Anyone who’s read something from my Electricity Nexus feature knows I approached Murder at Teal’s Pond from a similar point of view of the authors David Bushman and Mark T. Givens. Bushman’s written Conversations With Mark Frost, and Givens broke the story that became this book back in 2016 on his podcast Deer Meadow Radio. I’ve been wanting to read this book for that long, if for nothing else to see what it may have imparted onto Twin Peaks co-creator Mark Frost as he grew up. But that doesn’t mean I’m going to force this into a one-for-one analogy to Twin Peaks, and I’m glad to see the authors also avoided that trap. Bushman and Givens treated this unsolved mystery on its own merit.
For the first twelve chapters, Murder at Teal’s Pond is an unresolvable story of trails going cold. We even get backstory on an earlier unsolved murder that both haunts the lead investigator and comes this close to establishing a pattern. I can see why this case turned into any number of tall tales.
The authors did a great job anchoring the locations in geography and the year this story was from. The sense of scale between Troy and Sand Lake—both between each other and in relation to New York City—gave an excellent sense of place. It was also easy understand how the society of the early 1900s worked without needing to be historians ourselves.
As an added bonus, the book can’t be confused for a work of Peaks-related fan fiction. The locales are their own, and Hazel Drew is not portrayed as an analog to Laura Palmer. This is a story based in verifiable facts, using quotes only as they were written down, and the cast of characters come alive as individuals, whether witnesses, investigators, or Hazel herself.
To be fair, the authors do connect this case to Twin Peaks as part of the show’s origin, but the connections are minimal and early. The story in Murder at Teal’s Pond matches best to Season 1: The supernatural is nowhere to be found, and political overtones fill the place where Catherine, Ben and Josie’s mill plot would be. Which is fitting as the nuts and bolts of this case springboarded the structure of the town of Twin Peaks.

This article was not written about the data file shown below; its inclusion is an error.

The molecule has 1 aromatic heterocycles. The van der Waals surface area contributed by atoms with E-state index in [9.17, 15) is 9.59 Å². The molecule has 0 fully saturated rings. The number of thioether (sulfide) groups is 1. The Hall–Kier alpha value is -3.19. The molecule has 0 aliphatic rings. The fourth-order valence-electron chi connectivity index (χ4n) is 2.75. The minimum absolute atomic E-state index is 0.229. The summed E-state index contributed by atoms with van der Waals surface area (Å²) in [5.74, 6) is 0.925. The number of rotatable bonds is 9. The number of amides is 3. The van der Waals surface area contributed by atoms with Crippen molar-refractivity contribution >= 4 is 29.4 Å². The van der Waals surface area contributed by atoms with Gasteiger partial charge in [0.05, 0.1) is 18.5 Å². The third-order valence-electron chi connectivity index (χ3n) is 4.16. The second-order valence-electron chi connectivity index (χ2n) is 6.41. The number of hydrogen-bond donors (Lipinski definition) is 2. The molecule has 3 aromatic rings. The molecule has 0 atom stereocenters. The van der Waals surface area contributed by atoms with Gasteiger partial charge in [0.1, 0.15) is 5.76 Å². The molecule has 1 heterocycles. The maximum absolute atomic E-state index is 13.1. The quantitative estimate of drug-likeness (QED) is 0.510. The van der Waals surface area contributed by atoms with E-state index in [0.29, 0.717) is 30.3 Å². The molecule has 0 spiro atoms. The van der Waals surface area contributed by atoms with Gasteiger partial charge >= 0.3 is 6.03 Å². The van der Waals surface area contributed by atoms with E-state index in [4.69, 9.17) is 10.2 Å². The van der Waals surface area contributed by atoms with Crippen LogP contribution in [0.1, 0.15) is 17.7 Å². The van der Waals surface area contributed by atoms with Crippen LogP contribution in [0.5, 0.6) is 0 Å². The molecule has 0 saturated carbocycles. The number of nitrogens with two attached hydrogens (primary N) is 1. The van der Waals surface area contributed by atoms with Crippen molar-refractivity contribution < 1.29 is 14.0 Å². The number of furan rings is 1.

But its most important connection is the unsolved nature of the Hazel Drew case. Reading about the unanswerable myriad possibilities of this case—and seeing them grow and evolve into lives of their own—has me seeing where Frost may have learned the storytelling benefit of dangling more questions than answers. Yet like Frost, Bushman and Givens do not lose track of the fact that Hazel Drew is a genuine person.
From the book’s thirteenth chapter the authors stop recounting what took place on the record, and begin exploring why the trail went cold. And then they investigate the trails that were intentionally closed off. The book turns itself into a story about how the original investigators—and their personal allegiances and aspirations—end up being part of the story in the unwritten margins.
With time comes the luxury of objectivity. Our authors will face no retribution from those in power in the early 1900s. They can make a case for what was really happening, can investigate the conspicuously ignored evidence. And they do just that in the last sixth of the book. It’s a good lesson that an objective viewpoint can’t be achieved when you’re a part of the moment. And it’s also a lesson that the truth can still come out, no matter how many years pass.
The book has value for Twin Peaks fans, sure, and it is a good story on its own merits, but will it be enough for people unfamiliar with the TV show? Technically, I can’t answer that. What I can say is, I feel like I’ve been to Sand Lake, NY. I feel like I understand the forces in play even though I couldn’t see all of them. And I have a good sense why Hazel Drew went to Teal’s Pond that one night.
Murder at Teal’s Pond is published by Thomas & Mercer. Its printed edition is 235 pages. ISBN 978-1-5420-2643-7